Can technology help?
One advantage that technology offers is standardisation. Each student can be given exactly the same instructions and be scored the same way. Another major advantage is that multiple students can take the test at the same time. Instructions on how to answer each question can be given through audio and video for students.
The grading process is also much faster, with systems being able to record and calculate the students’ score immediately after they finish the test. Detailed reports can be generated and provided to teachers. If responses are recorded, teachers can also view their students’ performance on each question to gain further insights.
Most of the necessary skills can be tested through such a digital test, including letter recognition, phonics, sentence completion, syntax, grammar, comprehension, and vocabulary. For instance, Educational Initiatives recently piloted a reading assessment for grades 1-4 with around 18000 students in UAE. Here are some question types that were used in this pilot, to illustrate how a digital platform can be used to test the above-mentioned skills. All instructions were given in audio format, and simple question formats like MCQs, fill in the blanks, and dropdown were used.
(Please note that these images are just sample questions and do not contain the actual content tested.)
Here, students were tested on phonics by asking them to enter the letter that would complete the word.
Here, students were tested on phonics. They were asked to choose the letters that would make a meaningful word.
This question tests students’ knowledge of grammar and syntax by asking them to form a meaningful sentence by putting each option in the right position
This is an example of a Maze/Cloze comprehension question, which is a commonly-used test of reading comprehension. Students have to identify the right words to complete the passage based on its context.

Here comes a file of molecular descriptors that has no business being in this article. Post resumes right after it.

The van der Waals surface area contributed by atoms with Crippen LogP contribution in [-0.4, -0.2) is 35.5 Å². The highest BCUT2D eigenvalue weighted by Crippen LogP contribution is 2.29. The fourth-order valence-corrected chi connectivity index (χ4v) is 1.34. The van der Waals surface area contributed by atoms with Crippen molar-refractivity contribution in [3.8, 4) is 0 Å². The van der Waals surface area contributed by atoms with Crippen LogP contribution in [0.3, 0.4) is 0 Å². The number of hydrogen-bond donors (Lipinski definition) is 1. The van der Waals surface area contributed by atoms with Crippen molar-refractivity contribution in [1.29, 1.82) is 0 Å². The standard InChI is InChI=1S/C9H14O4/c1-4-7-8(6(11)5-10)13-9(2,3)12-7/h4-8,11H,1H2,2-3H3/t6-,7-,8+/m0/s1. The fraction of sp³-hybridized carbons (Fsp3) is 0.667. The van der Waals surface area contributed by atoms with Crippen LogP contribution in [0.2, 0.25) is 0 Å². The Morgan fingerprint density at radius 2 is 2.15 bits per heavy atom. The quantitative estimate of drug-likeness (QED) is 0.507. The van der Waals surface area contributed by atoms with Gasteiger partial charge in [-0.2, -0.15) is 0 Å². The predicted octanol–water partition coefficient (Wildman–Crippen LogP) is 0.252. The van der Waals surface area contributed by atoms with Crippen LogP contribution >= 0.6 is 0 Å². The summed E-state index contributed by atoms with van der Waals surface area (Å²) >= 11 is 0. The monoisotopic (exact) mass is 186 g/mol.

The pilot showed promising results with class-wise average performance across schools ranging from 35% to 87% and most students performing well on letter recognition and phonics questions. A survey of around 25 students was conducted in one of the schools where some students who attempted the digital assessment were then asked to read out words from a sheet, similar to a word reading fluency test. Scores of the students in the digital and the in-person assessment were compared and the team found moderate to high positive correlations between the two (grade-wise correlations ranged from around 0.5 to 0.85). This suggests that digital assessments have the potential to provide a similar estimation of a student’s reading ability as traditional in-persons tests.
However, there are a few key skills which still present difficulties to a digital approach. Voice recognition technology is far from being perfect. Therefore, tests like non-word reading or ORF which can only be tested using spoken input from the student are difficult to conduct.
However, even here, there is a possibility for technology to eventually be used. Machine learning provides a promising outlook, where a system can be trained to recognise whether a student is able to read out words correctly or not. While this still may not be accurate for every single word, if the system is able to collect enough input from each student (i.e. if each student speaks out a couple of paragraphs’ worth of words), it can provide results that are accurate overall.
So, at present, a mixed approach is perhaps a good option to ensure that all the required skills are covered while also maximising efficiency. A majority of the skills can be covered in an online test while additional tests like that for ORF can be administered in person. This significantly brings down the amount of time needed per student. Further, if teachers can input these scores into the same digital platform used for the rest of the assessment, a final report can still be generated online to provide an overall evaluation of the student’s reading ability.
Finally, technological interventions could help in bridging the gaps in students’ reading abilities after these have been identified. Digital learning platforms could provide weaker students with extra exposure, practice, remediation and guidance to help them catch up to the appropriate level.
Whether it is feasible or not for all schools to adopt such an approach immediately, this does raise interesting possibilities for the future of assessment, where technology can play a large role in making teachers’ lives easier and in covering a range of student needs.
Hoover, W. A., & Gough, P. B. (n.d.). The Reading Acquisition Framework – An Overview. Retrieved from https://sedl.org/reading/framework/overview.html
Lamba, R. (2019, February 23). So What Is Reading Anyway? [Web log post]. Retrieved from https://www.linkedin.com/pulse/so-what-reading-anyway-ritu-lamba/
RTI International. (2015). Early Grade Reading Assessment (EGRA) Toolkit, Second Edition. Washington, DC: United States Agency for International Development.
University of Oregon (2018). 8th Edition of Dynamic Indicators of Basic Early Literacy Skills (DIBELS ®)